Retire Wealthy

Retire Wealthy



The new Golden Age of retirement

The doomsayers are wrong: with pension funds and the stock market returning to a normal growth rate, here’s why you’ll be wealthier, healthier and happier in your golden years than any other generation has been.

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SNAPSHOT: LIFE AFTER WORK



10 retirement stocks to buy now

While income stocks and bonds have traditionally made up the bulk of a retiree’s portfolio, the time has come to add a little growth

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Invest like a pension fund manager

If you are managing your own retirement investments, you might want to see what the pros are doing: your RRSP is like a personal pension plan, right.

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Alice Cooper now owns a chain of restaurants and DJs a radio show. What will you do when your career is over?

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Hate Florida but can’t take the heartless Canadian Januarys? Here are some winter getaways designed for affordibility, comfort and safety – plus adventure.

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10 Ways to Retire Early

1) Turn a hobby into a part-time job: even a small income can dramatically reduce the amount you need to save while working. So find something you love to do and get paid for it.

2) Plan ahead—way ahead. The sooner you decide to retire early, the more time you have to adjust your spending, saving and investing.

3) Adjust your spending now. A luxury purchase today can mean fewer years of freedom later.

4) Adjust your spending later. Don’t assume your cost of living will stay the same when you retire.

5) Live off a single income. If you’re in a two-salary family, you can save fast by living off one of them and putting the other aside.

6) If you’re not in a two-salary family, think long and hard about starting one—preferably through a handy dating service like this: MillionaireMatch.com.

7) Become a landlord. Investing in residential or commercial real estate is a great way to insure a passive income stream for your retirement years.

8) Join your pension plan. Most are a very good deal. Almost all defined benefit plans will result in your getting significant contributions from your employer.

9) Power-save in your 50s: once your mortgage is paid off and your kids are out of the house, expect your disposable income to balloon. Save that extra cash instead of spending it.

10) Have more kids: children are the original RRSPs. Just make sure one of yours is a doctor.

10 Ways to ensure you don’t outlive your money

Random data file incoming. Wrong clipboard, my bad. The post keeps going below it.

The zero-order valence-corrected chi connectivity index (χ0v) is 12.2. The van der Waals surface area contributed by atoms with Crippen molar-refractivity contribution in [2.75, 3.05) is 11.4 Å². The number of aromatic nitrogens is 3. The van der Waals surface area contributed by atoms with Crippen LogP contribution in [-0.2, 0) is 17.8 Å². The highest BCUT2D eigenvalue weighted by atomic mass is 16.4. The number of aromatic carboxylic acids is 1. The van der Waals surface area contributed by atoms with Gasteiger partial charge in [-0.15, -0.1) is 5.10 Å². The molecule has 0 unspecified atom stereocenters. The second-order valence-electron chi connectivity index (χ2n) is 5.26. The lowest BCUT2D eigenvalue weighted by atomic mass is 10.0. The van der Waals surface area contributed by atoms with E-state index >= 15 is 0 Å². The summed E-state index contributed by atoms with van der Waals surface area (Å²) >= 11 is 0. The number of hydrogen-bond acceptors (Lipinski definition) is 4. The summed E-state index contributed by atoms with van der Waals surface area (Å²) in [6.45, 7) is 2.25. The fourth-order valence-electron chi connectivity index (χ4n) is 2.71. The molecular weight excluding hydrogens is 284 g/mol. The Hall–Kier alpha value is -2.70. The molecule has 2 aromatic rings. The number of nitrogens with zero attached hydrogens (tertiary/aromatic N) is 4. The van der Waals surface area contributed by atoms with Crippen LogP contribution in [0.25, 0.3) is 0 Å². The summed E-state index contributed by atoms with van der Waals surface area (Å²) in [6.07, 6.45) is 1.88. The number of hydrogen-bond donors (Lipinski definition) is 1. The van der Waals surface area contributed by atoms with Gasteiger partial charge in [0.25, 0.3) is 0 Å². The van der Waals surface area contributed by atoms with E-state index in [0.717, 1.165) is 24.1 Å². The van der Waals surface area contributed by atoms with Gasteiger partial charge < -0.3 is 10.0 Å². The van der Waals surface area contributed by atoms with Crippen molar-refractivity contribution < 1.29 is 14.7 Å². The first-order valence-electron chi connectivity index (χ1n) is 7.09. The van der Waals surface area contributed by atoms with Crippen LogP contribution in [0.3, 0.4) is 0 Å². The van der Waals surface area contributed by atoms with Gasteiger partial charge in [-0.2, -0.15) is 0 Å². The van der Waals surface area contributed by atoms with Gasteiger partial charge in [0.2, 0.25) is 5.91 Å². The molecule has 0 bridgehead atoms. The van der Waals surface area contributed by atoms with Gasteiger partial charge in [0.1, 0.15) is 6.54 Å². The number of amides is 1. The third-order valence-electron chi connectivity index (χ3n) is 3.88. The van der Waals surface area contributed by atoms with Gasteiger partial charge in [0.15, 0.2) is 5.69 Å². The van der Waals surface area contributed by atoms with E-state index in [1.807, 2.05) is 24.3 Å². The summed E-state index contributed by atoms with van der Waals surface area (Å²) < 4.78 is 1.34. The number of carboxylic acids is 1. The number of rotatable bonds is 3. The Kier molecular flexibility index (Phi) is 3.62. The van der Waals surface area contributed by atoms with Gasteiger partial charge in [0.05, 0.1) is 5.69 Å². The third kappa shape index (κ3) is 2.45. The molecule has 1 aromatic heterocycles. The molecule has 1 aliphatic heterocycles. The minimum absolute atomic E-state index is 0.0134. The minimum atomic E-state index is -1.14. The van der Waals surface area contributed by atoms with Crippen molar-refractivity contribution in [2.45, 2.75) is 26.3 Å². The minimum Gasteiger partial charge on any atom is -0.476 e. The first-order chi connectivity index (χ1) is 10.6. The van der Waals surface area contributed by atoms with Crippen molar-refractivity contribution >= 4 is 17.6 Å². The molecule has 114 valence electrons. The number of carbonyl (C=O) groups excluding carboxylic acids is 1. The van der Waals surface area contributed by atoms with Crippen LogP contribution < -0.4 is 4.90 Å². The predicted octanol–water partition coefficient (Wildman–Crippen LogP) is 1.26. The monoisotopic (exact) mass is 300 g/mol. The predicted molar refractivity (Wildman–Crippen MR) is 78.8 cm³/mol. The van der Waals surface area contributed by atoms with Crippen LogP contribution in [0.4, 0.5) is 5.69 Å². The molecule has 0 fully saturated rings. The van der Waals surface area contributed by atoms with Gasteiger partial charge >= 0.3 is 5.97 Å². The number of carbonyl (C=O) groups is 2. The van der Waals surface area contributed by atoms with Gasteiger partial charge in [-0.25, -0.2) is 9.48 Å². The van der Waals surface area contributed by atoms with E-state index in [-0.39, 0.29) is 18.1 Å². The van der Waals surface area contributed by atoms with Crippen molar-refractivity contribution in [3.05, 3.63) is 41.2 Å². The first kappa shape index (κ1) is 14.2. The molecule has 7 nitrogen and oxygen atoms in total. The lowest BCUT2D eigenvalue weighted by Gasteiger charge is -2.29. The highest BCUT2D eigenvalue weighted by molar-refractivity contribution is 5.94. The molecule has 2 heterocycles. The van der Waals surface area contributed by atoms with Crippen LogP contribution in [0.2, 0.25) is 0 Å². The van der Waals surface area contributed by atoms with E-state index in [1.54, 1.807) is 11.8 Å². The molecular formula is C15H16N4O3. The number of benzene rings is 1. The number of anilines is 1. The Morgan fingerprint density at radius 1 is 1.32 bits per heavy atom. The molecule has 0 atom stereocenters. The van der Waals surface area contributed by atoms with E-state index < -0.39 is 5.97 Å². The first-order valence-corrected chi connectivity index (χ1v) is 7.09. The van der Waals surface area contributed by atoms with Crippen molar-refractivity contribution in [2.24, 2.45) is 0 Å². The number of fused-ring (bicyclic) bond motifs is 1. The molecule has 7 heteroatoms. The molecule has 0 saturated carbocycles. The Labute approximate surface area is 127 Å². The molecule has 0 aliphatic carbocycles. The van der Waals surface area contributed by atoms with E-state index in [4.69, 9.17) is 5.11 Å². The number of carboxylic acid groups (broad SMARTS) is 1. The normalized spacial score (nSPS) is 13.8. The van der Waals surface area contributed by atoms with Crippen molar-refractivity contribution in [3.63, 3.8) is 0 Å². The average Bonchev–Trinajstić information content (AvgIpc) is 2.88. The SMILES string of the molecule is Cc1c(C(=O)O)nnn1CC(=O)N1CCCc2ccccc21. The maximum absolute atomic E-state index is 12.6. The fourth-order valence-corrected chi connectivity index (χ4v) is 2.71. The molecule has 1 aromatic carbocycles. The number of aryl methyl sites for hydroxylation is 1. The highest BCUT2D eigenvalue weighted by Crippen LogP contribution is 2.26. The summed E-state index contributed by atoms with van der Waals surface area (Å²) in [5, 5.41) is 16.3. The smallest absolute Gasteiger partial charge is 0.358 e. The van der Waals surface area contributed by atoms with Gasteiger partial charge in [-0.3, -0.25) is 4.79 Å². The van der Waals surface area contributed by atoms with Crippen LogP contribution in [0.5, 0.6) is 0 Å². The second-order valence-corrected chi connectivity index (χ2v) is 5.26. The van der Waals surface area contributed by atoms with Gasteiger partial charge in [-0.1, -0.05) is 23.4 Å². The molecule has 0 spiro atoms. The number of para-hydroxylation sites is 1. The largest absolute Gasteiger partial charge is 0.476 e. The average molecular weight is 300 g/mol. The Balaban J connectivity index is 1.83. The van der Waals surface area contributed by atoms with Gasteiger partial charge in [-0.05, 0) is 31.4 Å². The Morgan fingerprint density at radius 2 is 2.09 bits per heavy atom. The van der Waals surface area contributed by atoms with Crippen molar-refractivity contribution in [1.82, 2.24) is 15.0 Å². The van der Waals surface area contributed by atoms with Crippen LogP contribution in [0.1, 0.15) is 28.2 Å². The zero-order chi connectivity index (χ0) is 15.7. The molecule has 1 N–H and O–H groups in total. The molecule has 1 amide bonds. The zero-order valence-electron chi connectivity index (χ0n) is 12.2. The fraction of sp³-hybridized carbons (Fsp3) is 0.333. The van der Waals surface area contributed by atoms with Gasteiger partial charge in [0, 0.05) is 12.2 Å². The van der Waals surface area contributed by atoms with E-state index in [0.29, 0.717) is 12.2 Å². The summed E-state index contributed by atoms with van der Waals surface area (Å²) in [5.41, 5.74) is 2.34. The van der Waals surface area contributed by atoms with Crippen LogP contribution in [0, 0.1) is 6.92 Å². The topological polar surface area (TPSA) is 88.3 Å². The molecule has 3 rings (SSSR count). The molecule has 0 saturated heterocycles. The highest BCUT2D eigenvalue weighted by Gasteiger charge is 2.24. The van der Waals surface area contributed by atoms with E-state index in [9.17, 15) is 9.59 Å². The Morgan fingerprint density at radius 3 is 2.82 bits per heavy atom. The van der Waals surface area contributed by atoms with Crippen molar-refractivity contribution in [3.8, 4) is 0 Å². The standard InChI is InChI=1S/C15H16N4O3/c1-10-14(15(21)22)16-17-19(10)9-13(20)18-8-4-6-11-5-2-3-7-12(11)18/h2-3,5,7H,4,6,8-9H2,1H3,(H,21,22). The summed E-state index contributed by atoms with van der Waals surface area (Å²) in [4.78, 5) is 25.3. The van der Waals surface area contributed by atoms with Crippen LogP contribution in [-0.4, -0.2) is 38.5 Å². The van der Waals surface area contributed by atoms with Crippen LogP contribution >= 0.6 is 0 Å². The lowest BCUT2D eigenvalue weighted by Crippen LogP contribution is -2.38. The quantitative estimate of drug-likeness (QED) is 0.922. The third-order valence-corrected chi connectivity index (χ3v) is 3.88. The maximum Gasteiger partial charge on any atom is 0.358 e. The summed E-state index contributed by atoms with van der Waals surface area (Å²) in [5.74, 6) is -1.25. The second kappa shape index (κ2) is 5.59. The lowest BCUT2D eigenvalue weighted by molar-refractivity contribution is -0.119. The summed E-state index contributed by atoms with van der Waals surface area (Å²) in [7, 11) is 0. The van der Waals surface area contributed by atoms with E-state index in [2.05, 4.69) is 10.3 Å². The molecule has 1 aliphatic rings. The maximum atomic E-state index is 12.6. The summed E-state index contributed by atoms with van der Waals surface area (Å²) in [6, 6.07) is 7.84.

People are living longer and are more active now than they ever were. That means greater demands on your retirement savings: Here’s how to ensure your savings don’t run out before you do.

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10 ways to beat low returns

To keep your retirement goals on track, your investments need to grow even when the market is tepid. Here’s how to do that:

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SNAPSHOT: LIFE AFTER WORK

Paul Martin

Former Prime Minister of Canada
Retired: February 2006

What do you do for fun now that you’re retired?

When I’m not flying somewhere, I’m playing probably the worst golf that has ever been played by any human being, but with great enthusiasm. I live on a farm and I occasionally like to take out a piece of farm equipment as well. The most fun in the world, overwhelmingly, is playing with my grandchildren.

Is your retirement everything you hoped it would be?

I enjoy everything I’m doing, whether it’s working with First Nations or driving a tractor. I even enjoy the terrible golf I play.

SNAPSHOT: LIFE AFTER WORK

Nancy Hughes Anthony

Former CEO of the Canadian Bankers Association
Retired: March 2011

What do you do for fun now that you’re retired?

I really enjoy travelling a lot with my husband, particularly to Europe. I also enjoy swimming, Pilates, reading and cooking in my wonderful kitchen. I’m still on the board of HSBC Bank Canada, which I very much enjoy, and I’m on the board of my community homeowners association here in Toronto.

Is your retirement everything you hoped it would be?

I think it is–because I planned it quite some time ago with my husband. We’re fortunate enough that we could retire at the same time and we have similar goals and tastes.

SNAPSHOT: LIFE AFTER WORK

Patrick Daniel

Former CEO of Enbridge
Retired: October 2012

What do you do for fun now that you’re retired?

Travel. I’ve been to see the grandchildren in Charlotte more often. I’ve done some fly-fishing—we caught beyond the counting point in the three hours we were out there today. I visited Africa, climbed up Mount Kilimanjaro, did a safari. I was in Scotland for a week with my siblings. Went down for the Kentucky Derby. I was in Paris on business for a week. I even went hiking and kayaking in Alaska.

Is your retirement everything you hoped it would be?

It’s great to have the flexibility to do everything you want to do, though at the end of the day, you don’t feel like you’ve accomplished everything you used to accomplish. I’m having a hard time adjusting to that.

SNAPSHOT: LIFE AFTER WORK

Richard Peddie

Former CEO of Maple Leafs Sports and Entertainment
Retired: December 2011

What do you do for fun now that you’re retired?

I live in three places, and each one offers me something different. I have a condo in Miami for the winter. I have this cottage (where I’m playing golf). I have a pond. I garden. Then I have Toronto. When I get to Toronto, it’s very busy with meetings—I’m helping private equity companies.

Is your retirement everything you hoped it would be?

I didn’t want to be bored, and I didn’t want to be overly busy, so I guess I found that middle ground.


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